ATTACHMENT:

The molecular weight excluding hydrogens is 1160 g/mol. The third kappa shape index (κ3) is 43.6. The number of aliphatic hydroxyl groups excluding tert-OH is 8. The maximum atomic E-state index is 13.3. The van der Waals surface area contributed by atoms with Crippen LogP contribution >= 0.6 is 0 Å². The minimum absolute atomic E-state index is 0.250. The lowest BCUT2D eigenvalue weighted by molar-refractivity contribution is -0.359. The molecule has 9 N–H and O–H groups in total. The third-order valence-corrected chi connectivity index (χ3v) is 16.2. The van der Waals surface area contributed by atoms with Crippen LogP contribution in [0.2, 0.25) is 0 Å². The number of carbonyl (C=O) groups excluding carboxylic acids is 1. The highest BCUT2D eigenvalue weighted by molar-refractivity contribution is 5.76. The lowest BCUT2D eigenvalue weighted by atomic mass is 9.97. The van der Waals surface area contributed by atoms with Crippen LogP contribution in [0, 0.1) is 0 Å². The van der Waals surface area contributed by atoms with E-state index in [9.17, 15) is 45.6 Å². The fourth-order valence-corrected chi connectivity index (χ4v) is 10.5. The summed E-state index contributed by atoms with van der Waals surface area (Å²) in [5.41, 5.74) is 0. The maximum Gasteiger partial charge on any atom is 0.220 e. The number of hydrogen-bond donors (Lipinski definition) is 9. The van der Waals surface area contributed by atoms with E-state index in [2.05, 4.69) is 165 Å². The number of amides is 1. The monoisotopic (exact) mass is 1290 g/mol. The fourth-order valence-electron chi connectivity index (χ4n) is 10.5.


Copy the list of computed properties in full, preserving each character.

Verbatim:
The molecular weight excluding hydrogens is 1160 g/mol. The third kappa shape index (κ3) is 43.6. The number of aliphatic hydroxyl groups excluding tert-OH is 8. The maximum atomic E-state index is 13.3. The van der Waals surface area contributed by atoms with Crippen LogP contribution >= 0.6 is 0 Å². The minimum absolute atomic E-state index is 0.250. The lowest BCUT2D eigenvalue weighted by molar-refractivity contribution is -0.359. The molecule has 9 N–H and O–H groups in total. The third-order valence-corrected chi connectivity index (χ3v) is 16.2. The van der Waals surface area contributed by atoms with Crippen LogP contribution in [0.2, 0.25) is 0 Å². The number of carbonyl (C=O) groups excluding carboxylic acids is 1. The highest BCUT2D eigenvalue weighted by molar-refractivity contribution is 5.76. The lowest BCUT2D eigenvalue weighted by atomic mass is 9.97. The van der Waals surface area contributed by atoms with Crippen LogP contribution in [0, 0.1) is 0 Å². The van der Waals surface area contributed by atoms with E-state index in [9.17, 15) is 45.6 Å². The fourth-order valence-corrected chi connectivity index (χ4v) is 10.5. The summed E-state index contributed by atoms with van der Waals surface area (Å²) in [5.41, 5.74) is 0. The maximum Gasteiger partial charge on any atom is 0.220 e. The number of hydrogen-bond donors (Lipinski definition) is 9. The van der Waals surface area contributed by atoms with E-state index in [2.05, 4.69) is 165 Å². The number of amides is 1. The monoisotopic (exact) mass is 1290 g/mol. The fourth-order valence-electron chi connectivity index (χ4n) is 10.5.